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MMG 101 Exam 1 Study Guide

by: Katarina Fielding

MMG 101 Exam 1 Study Guide MMG 101

Marketplace > University of Vermont > Microbiology > MMG 101 > MMG 101 Exam 1 Study Guide
Katarina Fielding
GPA 3.4

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This study guide inclUdes all the materials for Exam 1!
Microbiology and Infectious Diseases
Douglas Johnson and Brenda Tessman
Study Guide
mmg101, UVM, Microbiology
50 ?




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This 57 page Study Guide was uploaded by Katarina Fielding on Monday September 19, 2016. The Study Guide belongs to MMG 101 at University of Vermont taught by Douglas Johnson and Brenda Tessman in Winter 2016. Since its upload, it has received 72 views. For similar materials see Microbiology and Infectious Diseases in Microbiology at University of Vermont.


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Date Created: 09/19/16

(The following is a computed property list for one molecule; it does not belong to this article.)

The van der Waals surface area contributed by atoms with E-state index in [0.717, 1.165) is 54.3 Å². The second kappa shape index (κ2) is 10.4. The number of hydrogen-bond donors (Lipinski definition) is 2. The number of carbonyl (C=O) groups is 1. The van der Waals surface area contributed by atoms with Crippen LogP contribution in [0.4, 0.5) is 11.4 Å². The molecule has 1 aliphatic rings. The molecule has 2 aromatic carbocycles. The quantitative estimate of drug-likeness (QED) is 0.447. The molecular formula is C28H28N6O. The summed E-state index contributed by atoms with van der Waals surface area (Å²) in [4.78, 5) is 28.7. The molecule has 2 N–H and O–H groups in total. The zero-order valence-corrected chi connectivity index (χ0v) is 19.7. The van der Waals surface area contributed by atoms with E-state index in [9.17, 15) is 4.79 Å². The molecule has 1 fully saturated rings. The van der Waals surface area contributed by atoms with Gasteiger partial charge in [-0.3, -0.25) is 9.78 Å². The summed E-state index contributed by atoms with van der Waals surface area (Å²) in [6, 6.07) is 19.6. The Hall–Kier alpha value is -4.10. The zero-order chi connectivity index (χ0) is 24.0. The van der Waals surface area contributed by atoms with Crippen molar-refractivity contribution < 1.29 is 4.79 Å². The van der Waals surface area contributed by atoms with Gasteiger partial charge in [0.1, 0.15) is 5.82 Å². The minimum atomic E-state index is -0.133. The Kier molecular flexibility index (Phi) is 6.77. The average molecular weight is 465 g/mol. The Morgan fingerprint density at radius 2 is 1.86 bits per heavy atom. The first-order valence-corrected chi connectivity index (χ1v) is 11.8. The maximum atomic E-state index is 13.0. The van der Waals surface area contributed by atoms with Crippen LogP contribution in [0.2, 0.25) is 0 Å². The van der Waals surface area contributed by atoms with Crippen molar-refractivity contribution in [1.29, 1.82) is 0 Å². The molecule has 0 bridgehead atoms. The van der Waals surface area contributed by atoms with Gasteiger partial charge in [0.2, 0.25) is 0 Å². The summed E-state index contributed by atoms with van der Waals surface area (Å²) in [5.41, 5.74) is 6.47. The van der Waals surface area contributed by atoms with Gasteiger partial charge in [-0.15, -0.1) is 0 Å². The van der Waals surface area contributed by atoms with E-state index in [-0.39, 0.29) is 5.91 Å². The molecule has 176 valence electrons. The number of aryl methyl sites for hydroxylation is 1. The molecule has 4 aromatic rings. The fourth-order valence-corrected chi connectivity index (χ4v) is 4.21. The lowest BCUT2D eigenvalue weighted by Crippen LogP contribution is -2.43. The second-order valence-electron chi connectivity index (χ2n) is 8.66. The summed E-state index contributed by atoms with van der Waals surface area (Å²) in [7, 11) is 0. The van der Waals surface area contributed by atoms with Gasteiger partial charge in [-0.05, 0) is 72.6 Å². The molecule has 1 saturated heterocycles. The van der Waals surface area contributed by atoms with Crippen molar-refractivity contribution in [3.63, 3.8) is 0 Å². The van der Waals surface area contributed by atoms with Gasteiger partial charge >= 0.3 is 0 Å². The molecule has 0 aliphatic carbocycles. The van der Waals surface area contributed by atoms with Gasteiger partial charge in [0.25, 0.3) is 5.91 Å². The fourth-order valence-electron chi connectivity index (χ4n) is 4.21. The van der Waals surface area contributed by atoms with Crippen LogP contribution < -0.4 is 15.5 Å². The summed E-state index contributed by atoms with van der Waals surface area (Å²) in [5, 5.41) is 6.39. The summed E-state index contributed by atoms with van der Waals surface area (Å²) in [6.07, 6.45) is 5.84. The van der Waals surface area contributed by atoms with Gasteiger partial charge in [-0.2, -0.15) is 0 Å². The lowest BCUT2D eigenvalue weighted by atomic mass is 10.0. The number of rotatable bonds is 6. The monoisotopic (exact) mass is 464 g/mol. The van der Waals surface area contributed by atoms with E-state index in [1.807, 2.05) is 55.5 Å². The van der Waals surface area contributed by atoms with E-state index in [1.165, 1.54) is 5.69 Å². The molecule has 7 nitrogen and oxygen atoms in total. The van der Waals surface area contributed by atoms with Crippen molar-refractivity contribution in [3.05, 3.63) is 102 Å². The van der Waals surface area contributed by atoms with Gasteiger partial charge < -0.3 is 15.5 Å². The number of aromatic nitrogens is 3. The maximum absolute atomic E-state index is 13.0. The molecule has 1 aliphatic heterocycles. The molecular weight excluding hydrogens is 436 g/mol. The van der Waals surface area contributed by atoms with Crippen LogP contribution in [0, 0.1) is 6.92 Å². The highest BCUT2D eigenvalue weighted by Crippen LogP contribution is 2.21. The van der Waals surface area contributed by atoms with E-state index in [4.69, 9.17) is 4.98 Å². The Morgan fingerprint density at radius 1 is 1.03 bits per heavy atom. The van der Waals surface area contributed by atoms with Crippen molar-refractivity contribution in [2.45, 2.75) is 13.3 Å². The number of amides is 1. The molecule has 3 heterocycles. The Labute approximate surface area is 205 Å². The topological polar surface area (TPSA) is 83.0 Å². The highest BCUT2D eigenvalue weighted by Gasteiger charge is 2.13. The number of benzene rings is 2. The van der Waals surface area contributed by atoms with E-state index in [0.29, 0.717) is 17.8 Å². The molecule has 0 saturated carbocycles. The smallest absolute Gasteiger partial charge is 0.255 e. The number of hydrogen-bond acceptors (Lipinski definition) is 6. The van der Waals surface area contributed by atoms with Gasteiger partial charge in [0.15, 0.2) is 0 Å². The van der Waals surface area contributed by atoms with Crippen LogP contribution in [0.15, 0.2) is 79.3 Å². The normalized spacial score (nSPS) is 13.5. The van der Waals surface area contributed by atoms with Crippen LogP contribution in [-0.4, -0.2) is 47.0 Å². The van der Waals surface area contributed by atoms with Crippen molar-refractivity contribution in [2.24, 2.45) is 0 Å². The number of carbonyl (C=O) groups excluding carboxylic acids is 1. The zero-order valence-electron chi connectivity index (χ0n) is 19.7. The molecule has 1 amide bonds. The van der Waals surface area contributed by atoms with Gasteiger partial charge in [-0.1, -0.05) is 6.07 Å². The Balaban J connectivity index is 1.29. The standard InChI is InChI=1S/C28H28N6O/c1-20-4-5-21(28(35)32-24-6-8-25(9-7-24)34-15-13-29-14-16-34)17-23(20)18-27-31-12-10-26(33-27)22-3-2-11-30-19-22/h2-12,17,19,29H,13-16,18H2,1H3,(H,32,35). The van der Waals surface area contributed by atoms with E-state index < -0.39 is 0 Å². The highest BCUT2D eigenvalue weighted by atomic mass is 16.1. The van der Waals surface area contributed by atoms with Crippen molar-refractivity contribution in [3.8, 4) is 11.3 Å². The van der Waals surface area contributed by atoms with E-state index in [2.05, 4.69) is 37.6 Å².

Control of Microbial Growth • there are numerous physical, chemical, and mechanical methods that can destroy or reduce undesirable microbes in a given area (decontamination) Fig. 8.1 Microbial Control Terminology • antimicrobial agent: either inhibits growth or kills microbe (sterilization) – antibiotic: produced by microbe that can kill or inhibit another microbe; naturally occurring – chemotherapeutic agent: used internally to kill or inhibit microbe; can be antibiotic or chemically synthesized Fig. 8.2 Microbial Death Rates • microbes die at constant death rate D: decimal reduction time • most susceptible cells die first, - 10-fold reduction in growth followed by hardier (resistant) cells – therefore, must use antimicrobial agent until all cells are dead!!! Fig. 8.3 • effectiveness of anti-microbial agents: – high-level: kills all pathogens, including endospores – intermediate-level: kills fungal spores, protozoan cysts, viruses and pathogenic bacteria – low-level: kills growing bacteria, fungi, protozoa, and some viruses Rise of Antibiotic Resistance Factors that Affect Death Rates • number of microbes 109 7 High load 10 105 • nature of microbes in the population 3 10 Low 109 101 load 7 –1 10 Spores 10 105 10–3 3 –5 10 10 101 –1 10 Vegetative cells Log of Number of Viable Cells 10–3 10 14 –5 10 (b) Time for Sterilization Log of Number of Viable Cells Talaro Agent added Fig. 11.2 (c) Time 109 7 10 • temperature and pH of environment 105 Microbistatic agent 3 10 • concentration or dosage of agent 101 –1 10 Microbicidal agent 10–3 • mode of action of the agent 10–5 • presence of solvents, organic matter, Log of Number of Viable Cells or inhibitors (d) Time Lecture 9 5 -static vs. -cidal Inhibition • - static: reversibly inhibits growth – bacteriostatic, fungistatic, viristatic • - cidal: kills microbes – bacteriocidal, fungicidal, viricidal • - lytic: kills by lysing cells – bacteriolytic, fungilytic Brock Fig. 20.9 • external (host) control methods: physical and chemical • internal (host) control methods: chemotherapeutic agents/antibiotics General Mechanisms of Action • four categories of cellular targets: - cell wall: antibiotics (penicillins), alcohols, detergents - cell membrane: detergents, surfactants - protein and nucleic acid synthesis: block replication, transcription, and/or Fig. 11.3 translation  antibiotics, radiation, formaldehyde, etc. - protein structure and function: disrupt or denature (unfold) proteins  loss of secondary, tertiary, and quaternary structures but not primary  alcohols, phenols, heavy metals Talaro Fig. 11.4 Physical Methods Bauman Physical Control – Heat • most widely used method of sterilization; moist and dry heat - moist heat is most efficient; steam heat (autoclave) • high temperature melts cellular membranes and denatures proteins • efficacy depends on time and temperature Bauman Fig. 9.3 • dry heat: usually carried out in some type of oven O O O O – requires 160 - 180 C (320 - 356 F) for 1-2 hours – metals, glass, powders, and oils Steam Heat – Autoclave • uses steam under pressure - pressure causes water to boil at higher temperatures o - usually 121 C for 15 min. or more • kills (sterilizes) all pathogenic bacteria, including endospores!! • plastics or perishables, such as proteins or other heat-labile chemicals, cannot be autoclaved except for disposal Fig.8.7 Reduced Heat – Pasteurization • used for milk, beer, wine, ice cream, yogurt, fruit juices • NOT sterilization … heat-tolerant and thermophilic microbes survive – these microbes do not cause spoilage prior to consumption and are generally non-pathogenic Bauman flash pasteurizer Physical Control – Radiation • electromagnetic radiation: – microwaves, UV light, gamma-rays, X-rays, high energy electrons (particles) UV water treatment  microwaves – thermal effects • non-ionizing radiation: UV light - makes thymine dimers; blocks DNA replication - surface sterilization; doesn’t penetrate solids • ionizing radiation: X-rays, gamma rays, electrons – cause DNA and protein damage + X-rays; - X-rays; 5 days later 5 days later – sterilizing liquid and solid material that is heat-labile, such as growth serum, antibiotics, tissues, surgical supplies, some foods Talaro Fig. 11.9 Physical Control – Filtration • physically removes microbes … NOT viruses – porous material traps microbes while allowing fluids or gases to flow through pores … pore size determines efficacy – not totally sterile … viruses and small molecules can pass through Fig. 8.4 Salmonella trapped on membrane filter Chemical Control – Disinfectants and Antiseptics • disinfectant: used on inanimate objects – e.g., floors, tables, bench tops, walls – dangerous if used internally! • antiseptics: used on skin but not internally – sufficiently non-toxic to tissues • non-specific: usually have one, or both, of the these mechanisms: – disrupt cell membranes  remove or interact with lipids  e.g., detergents and lipid solvents – alter proteins irreversibly  oxidants, alkylating agents, sulfhydryl-reacting reagents  e.g., alcohols, phenols, heavy metals Chemical Control – Disinfectants and Antiseptics Bauman Fig. 8.10 Phenols and Alcohols • phenols: first antiseptic used – Joseph Lister – denatures proteins and disrupts membranes – phenol is too caustic; phenolics are used  hexachlorophene (hex in pHisoHex), Lysol, amphyl, staphene, triclosan Fig. 11.13 • alcohols: – denatures proteins and disrupts membranes – ethanol and isopropyl alcohol  most effective as 70% solution – effective against viruses but not endospores Halogens • halogens: iodine, chlorine, bromine, fluorine – denatures proteins by disrupting disulfide bonds – chlorine and bromine: water treatment; fluoride in drinking water – iodine: 2% tincture in alcohol (7% is toxic)  iodophores (Wescodyne, Betadine): iodine carried by detergents • iodine is released by dilution in water and detergent enhances its action Bauman Talaro Table 11.7 Fig. 9.13 Surfactants • surfactants: “surface active” chemicals – reduce solvent surface tension; more effective dissolving solutes – soaps: cleansing action – wash off microbes (degerming)  germicidal soaps give persistent effects Fig.11.18 – detergents: amphipathic – disrupts membrane permeability  cationic (+) quaternary ammonium ions (quats) are used most  most Gram-negative and Gram-positive bacteria are susceptible; fungi are moderately affected Bauman Fig. 9.14 Oxidizing Agents • oxidizing agents: – peroxides, ozone, and peracetic acid produce ROS that oxidize proteins – hydrogen peroxide: disinfect and sterilize objects  neutralized by catalase, so not useful for treating open wounds – ozone: treatment of drinking water – peracetic acid: effective sporocide used to sterilize equipment peroxide sterilizing medical equipment Talaro Fig.11.14 Heavy Metals • heavy metal ions: – alter 3-D shape of proteins, inhibiting their function – e.g., 1% silver nitrate: used to prevent blindness caused by N. gonorrhoeae; replaced by antibiotics – thimerosal (mercury): used to preserve vaccines – mercurials: bind to SH groups of enzymes  merthiolate and mercurichrome – copper: controls algal growth in reservoirs, fish tanks, swimming pools, etc.  interferes with chlorophyll Talaro Fig. 11.19 Aldehydes and Gaseous Agents • aldehydes: contain terminal –CHO groups – denature proteins and inactivate nucleic acids  cross-links amino, hydroxyl, sulfhydryl, and carboxyl groups – glutaraldehyde: cross-links proteins • gaseous agents: – denature proteins and DNA Fig. 8.11 – ethylene oxide (ETO): used in chambers to sterilize items in hospitals; dental office – hazardous to people; explosive, poisonous, and potentially carcinogenic